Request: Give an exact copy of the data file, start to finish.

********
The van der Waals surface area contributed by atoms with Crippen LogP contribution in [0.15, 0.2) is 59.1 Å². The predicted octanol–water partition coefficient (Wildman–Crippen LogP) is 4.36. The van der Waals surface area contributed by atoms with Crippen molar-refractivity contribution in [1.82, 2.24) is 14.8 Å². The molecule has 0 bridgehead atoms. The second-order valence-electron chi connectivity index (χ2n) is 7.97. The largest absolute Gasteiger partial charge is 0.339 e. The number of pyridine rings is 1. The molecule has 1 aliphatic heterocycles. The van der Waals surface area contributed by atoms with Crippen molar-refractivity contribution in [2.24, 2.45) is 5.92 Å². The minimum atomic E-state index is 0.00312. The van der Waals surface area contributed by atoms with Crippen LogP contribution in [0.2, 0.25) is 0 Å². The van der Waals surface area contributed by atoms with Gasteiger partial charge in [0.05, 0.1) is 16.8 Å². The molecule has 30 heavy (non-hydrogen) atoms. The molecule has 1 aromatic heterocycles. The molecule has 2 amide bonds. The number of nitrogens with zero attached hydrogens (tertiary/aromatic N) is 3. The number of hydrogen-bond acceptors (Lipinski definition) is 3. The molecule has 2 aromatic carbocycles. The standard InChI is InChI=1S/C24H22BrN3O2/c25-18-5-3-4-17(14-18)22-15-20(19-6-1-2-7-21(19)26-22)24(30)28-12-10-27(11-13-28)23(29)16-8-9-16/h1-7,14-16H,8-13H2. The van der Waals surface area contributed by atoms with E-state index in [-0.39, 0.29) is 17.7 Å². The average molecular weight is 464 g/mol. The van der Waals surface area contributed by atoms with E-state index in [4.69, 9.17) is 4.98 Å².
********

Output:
The van der Waals surface area contributed by atoms with Crippen LogP contribution in [0.15, 0.2) is 59.1 Å². The predicted octanol–water partition coefficient (Wildman–Crippen LogP) is 4.36. The van der Waals surface area contributed by atoms with Crippen molar-refractivity contribution in [1.82, 2.24) is 14.8 Å². The molecule has 0 bridgehead atoms. The second-order valence-electron chi connectivity index (χ2n) is 7.97. The largest absolute Gasteiger partial charge is 0.339 e. The number of pyridine rings is 1. The molecule has 1 aliphatic heterocycles. The van der Waals surface area contributed by atoms with Crippen molar-refractivity contribution in [2.24, 2.45) is 5.92 Å². The minimum atomic E-state index is 0.00312. The van der Waals surface area contributed by atoms with Crippen LogP contribution in [0.2, 0.25) is 0 Å². The van der Waals surface area contributed by atoms with Gasteiger partial charge in [0.05, 0.1) is 16.8 Å². The molecule has 30 heavy (non-hydrogen) atoms. The molecule has 1 aromatic heterocycles. The molecule has 2 amide bonds. The number of nitrogens with zero attached hydrogens (tertiary/aromatic N) is 3. The number of hydrogen-bond acceptors (Lipinski definition) is 3. The molecule has 2 aromatic carbocycles. The standard InChI is InChI=1S/C24H22BrN3O2/c25-18-5-3-4-17(14-18)22-15-20(19-6-1-2-7-21(19)26-22)24(30)28-12-10-27(11-13-28)23(29)16-8-9-16/h1-7,14-16H,8-13H2. The van der Waals surface area contributed by atoms with E-state index in [-0.39, 0.29) is 17.7 Å². The average molecular weight is 464 g/mol. The van der Waals surface area contributed by atoms with E-state index in [4.69, 9.17) is 4.98 Å².